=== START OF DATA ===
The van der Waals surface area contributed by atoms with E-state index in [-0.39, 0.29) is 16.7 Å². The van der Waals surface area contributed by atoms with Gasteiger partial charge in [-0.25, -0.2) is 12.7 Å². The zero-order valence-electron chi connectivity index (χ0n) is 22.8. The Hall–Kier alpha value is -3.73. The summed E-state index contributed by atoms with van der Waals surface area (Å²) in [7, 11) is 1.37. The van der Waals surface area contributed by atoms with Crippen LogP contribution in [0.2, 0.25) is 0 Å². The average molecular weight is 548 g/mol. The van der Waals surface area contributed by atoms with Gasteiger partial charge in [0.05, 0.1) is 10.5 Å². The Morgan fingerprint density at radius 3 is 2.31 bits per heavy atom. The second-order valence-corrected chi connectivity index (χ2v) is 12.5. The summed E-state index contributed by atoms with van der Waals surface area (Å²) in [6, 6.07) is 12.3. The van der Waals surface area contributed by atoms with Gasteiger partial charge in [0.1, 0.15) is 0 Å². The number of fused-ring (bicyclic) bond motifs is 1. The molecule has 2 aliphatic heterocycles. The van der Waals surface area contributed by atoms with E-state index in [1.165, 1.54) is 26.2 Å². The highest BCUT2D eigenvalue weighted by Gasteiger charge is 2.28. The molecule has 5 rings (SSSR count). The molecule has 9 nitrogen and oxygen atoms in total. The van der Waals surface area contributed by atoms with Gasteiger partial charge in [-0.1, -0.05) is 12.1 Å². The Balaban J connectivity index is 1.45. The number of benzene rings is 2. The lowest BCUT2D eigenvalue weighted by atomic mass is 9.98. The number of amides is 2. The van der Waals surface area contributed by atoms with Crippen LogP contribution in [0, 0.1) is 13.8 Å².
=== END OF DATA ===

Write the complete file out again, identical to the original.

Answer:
The van der Waals surface area contributed by atoms with E-state index in [-0.39, 0.29) is 16.7 Å². The van der Waals surface area contributed by atoms with Gasteiger partial charge in [-0.25, -0.2) is 12.7 Å². The zero-order valence-electron chi connectivity index (χ0n) is 22.8. The Hall–Kier alpha value is -3.73. The summed E-state index contributed by atoms with van der Waals surface area (Å²) in [7, 11) is 1.37. The van der Waals surface area contributed by atoms with Crippen LogP contribution in [0.2, 0.25) is 0 Å². The average molecular weight is 548 g/mol. The van der Waals surface area contributed by atoms with Gasteiger partial charge in [0.05, 0.1) is 10.5 Å². The Morgan fingerprint density at radius 3 is 2.31 bits per heavy atom. The second-order valence-corrected chi connectivity index (χ2v) is 12.5. The summed E-state index contributed by atoms with van der Waals surface area (Å²) in [6, 6.07) is 12.3. The van der Waals surface area contributed by atoms with Gasteiger partial charge in [0.1, 0.15) is 0 Å². The number of fused-ring (bicyclic) bond motifs is 1. The molecule has 2 aliphatic heterocycles. The van der Waals surface area contributed by atoms with E-state index in [1.165, 1.54) is 26.2 Å². The highest BCUT2D eigenvalue weighted by Gasteiger charge is 2.28. The molecule has 5 rings (SSSR count). The molecule has 9 nitrogen and oxygen atoms in total. The van der Waals surface area contributed by atoms with Gasteiger partial charge in [-0.1, -0.05) is 12.1 Å². The Balaban J connectivity index is 1.45. The number of benzene rings is 2. The lowest BCUT2D eigenvalue weighted by atomic mass is 9.98. The number of amides is 2. The van der Waals surface area contributed by atoms with Crippen LogP contribution in [0, 0.1) is 13.8 Å².